Justice Corbett also emphasized the extent to which public consultation must occur, which includes proper consideration of comments received from the public. A general election could not provide a precise way that a government intended to repeal cap and trade, or what they may plan to put in its place.

This is a sound principle, because otherwise political promises during an election period by a government not in power could be found binding, even when a new government finds these promises to be impractical, unfeasible, or even impossible.

Justice Corbett also made reference to the decision in Toronto (City) v. Ontario (Attorney General), where the province recently reduced the size of city council, distinguishing it on the basis of a lack of a statutory authority to consult. However, principles of consultation are in fact found in ss. 1(2),(3) of the City of Toronto Act, though this argument was only alluded to in writing at the Court of Appeal.

What distinguishes the city council from the EBR is that this statute is more permissive in the duty to consult, and lacks specific procedures for consultation. In other words, the government’s power was not as strictly circumscribed by law as with the EBR.

The decision by Justice Myers characterized the proceedings as an academic determination given the passage of Bill 4, and the lack of any practical effect. The new Act provided an indemnity provision which included Crown immunity for the making or revocation of statutes related to cap and trade,

[102] The Legislature has spoken and its will is the law. The rule of law, to the extent that it is relevant, requires the court to apply constitutionally valid laws.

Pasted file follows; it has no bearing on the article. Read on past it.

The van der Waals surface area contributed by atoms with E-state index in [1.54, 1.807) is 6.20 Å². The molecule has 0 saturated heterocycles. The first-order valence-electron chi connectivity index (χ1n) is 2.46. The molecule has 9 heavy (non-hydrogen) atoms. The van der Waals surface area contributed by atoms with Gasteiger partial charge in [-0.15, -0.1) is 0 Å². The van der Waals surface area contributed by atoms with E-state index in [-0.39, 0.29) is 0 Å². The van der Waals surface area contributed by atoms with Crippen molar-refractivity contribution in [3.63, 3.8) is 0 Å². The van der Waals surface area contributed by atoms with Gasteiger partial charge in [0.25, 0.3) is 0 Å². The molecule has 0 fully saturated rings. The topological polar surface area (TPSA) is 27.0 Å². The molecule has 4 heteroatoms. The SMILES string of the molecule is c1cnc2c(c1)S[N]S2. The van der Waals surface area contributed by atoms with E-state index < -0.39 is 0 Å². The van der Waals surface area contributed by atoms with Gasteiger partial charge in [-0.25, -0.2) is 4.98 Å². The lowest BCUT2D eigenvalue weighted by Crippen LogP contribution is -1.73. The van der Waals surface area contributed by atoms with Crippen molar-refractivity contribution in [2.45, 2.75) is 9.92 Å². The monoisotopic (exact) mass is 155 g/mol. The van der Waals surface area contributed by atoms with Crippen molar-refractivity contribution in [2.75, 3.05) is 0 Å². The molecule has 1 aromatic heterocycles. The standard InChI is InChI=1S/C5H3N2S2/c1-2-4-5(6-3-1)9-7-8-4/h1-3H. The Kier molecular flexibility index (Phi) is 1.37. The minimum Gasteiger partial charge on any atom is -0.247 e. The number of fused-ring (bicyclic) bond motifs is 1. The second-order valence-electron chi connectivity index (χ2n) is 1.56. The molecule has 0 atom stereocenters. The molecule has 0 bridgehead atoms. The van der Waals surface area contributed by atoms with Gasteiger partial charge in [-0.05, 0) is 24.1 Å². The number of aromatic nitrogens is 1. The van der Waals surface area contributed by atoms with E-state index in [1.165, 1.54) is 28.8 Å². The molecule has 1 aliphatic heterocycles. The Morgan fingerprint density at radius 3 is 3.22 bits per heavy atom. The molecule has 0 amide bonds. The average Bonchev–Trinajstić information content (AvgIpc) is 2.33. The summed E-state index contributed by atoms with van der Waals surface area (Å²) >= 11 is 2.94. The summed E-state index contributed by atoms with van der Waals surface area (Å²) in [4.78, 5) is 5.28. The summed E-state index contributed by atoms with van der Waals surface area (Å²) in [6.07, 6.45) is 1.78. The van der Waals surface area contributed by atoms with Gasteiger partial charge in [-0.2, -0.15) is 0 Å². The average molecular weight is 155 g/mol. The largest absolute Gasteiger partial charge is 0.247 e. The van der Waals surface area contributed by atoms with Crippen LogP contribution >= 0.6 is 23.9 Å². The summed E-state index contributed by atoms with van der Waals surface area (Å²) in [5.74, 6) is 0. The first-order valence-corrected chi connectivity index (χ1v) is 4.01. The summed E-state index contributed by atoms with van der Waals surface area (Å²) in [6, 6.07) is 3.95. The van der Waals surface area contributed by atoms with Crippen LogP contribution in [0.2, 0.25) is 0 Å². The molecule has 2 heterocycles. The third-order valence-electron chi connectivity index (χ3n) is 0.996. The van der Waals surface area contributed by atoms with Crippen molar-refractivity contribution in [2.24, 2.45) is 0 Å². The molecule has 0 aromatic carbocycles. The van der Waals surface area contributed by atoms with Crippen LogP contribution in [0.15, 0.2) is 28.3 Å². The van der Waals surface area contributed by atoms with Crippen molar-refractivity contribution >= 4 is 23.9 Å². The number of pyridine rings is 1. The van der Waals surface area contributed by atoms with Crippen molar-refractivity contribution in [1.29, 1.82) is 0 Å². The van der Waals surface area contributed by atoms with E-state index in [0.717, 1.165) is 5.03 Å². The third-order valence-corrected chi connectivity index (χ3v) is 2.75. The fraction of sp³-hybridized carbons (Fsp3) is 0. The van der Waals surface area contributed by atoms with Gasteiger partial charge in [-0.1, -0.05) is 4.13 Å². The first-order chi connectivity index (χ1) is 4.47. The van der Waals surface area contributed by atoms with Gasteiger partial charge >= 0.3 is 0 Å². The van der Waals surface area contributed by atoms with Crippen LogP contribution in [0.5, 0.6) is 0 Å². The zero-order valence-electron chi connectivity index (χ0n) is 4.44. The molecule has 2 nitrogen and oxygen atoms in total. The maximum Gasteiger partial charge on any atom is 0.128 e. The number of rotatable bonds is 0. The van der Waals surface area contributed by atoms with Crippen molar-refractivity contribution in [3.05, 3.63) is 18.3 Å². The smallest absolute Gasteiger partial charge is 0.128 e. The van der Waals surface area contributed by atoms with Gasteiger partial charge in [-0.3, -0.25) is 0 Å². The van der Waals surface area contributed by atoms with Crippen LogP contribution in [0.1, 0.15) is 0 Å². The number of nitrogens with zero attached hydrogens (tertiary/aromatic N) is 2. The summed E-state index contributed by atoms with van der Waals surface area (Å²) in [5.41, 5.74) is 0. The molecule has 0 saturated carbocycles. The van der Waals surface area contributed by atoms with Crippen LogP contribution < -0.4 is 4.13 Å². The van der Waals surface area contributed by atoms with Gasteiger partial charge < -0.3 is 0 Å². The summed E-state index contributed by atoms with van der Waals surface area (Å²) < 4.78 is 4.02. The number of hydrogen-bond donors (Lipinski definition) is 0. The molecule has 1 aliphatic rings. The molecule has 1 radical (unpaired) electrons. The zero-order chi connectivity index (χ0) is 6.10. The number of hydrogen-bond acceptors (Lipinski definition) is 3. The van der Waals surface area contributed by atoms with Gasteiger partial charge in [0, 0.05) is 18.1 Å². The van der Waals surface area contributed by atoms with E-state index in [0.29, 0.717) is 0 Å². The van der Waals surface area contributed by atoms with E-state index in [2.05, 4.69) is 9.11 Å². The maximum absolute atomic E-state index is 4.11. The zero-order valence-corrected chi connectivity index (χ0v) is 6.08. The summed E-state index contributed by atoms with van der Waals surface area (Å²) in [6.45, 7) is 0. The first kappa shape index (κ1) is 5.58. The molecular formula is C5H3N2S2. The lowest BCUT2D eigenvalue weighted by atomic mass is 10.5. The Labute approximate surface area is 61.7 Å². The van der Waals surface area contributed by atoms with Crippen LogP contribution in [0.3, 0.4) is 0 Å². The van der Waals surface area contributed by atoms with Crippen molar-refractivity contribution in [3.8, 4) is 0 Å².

Justice Myers characterized the repeal of cap and trade as a policy issue with budgetary consequences, which courts should decline to interfere with,

[115] Despite counsel’s argument criticizing the way the government behaved, I would not comment on matters that have no legal effect especially where doing so would require me to ignore a statute that deals directly with this application. In my view, the rule of law requires the court to decide the cases that come before it in accordance with the law. This includes enforcing and respecting the constitutionally valid statute that dismissed this application. The rule of law also includes applying the law that denies declaratory relief when it would have no legal effect.

In other words, this was not a fight that he would have the court delve into.

Finally, although Justice Mew agreed with much of the reasoning of Justice Myers, he still saw value in the court reviewing compliance with EBR. This analysis may assist and inform executive conduct in the future.

In this context, Justice Mew concluded that the government failed to comply with its legal obligations,

[85] …The EBR provides for a comprehensive process that goes well beyond the blandishments of the campaign trail.

[86] It may be that had the government done what the EBR required it to, it would have made no difference. But it would be inappropriate to presume that any government would simply ignore the product of any consultation, no matter how firm its mindset going in to the process.

As one of this government’s first actions in power, it has also been one that has been mired with controversy from the outset. An estimated $5 million will be paid by the government in payouts for companies meeting criteria for reimbursement, and Ontario’s Financial Accountability Officer estimates that the loss of revenue from cap and trade will exceed any savings sought by approximately $3 billion.

The biggest cost though could be reputational, as a new government struggles to gain credibility in its actions finds some constraints within legal limitations while exerting executive power. This decision is not only a reminder of the limitations of what can be inferred from an electoral mandate, but also that the fulfillment of electoral promises still come secondary to the need for compliance with procedural protections and true public consultation.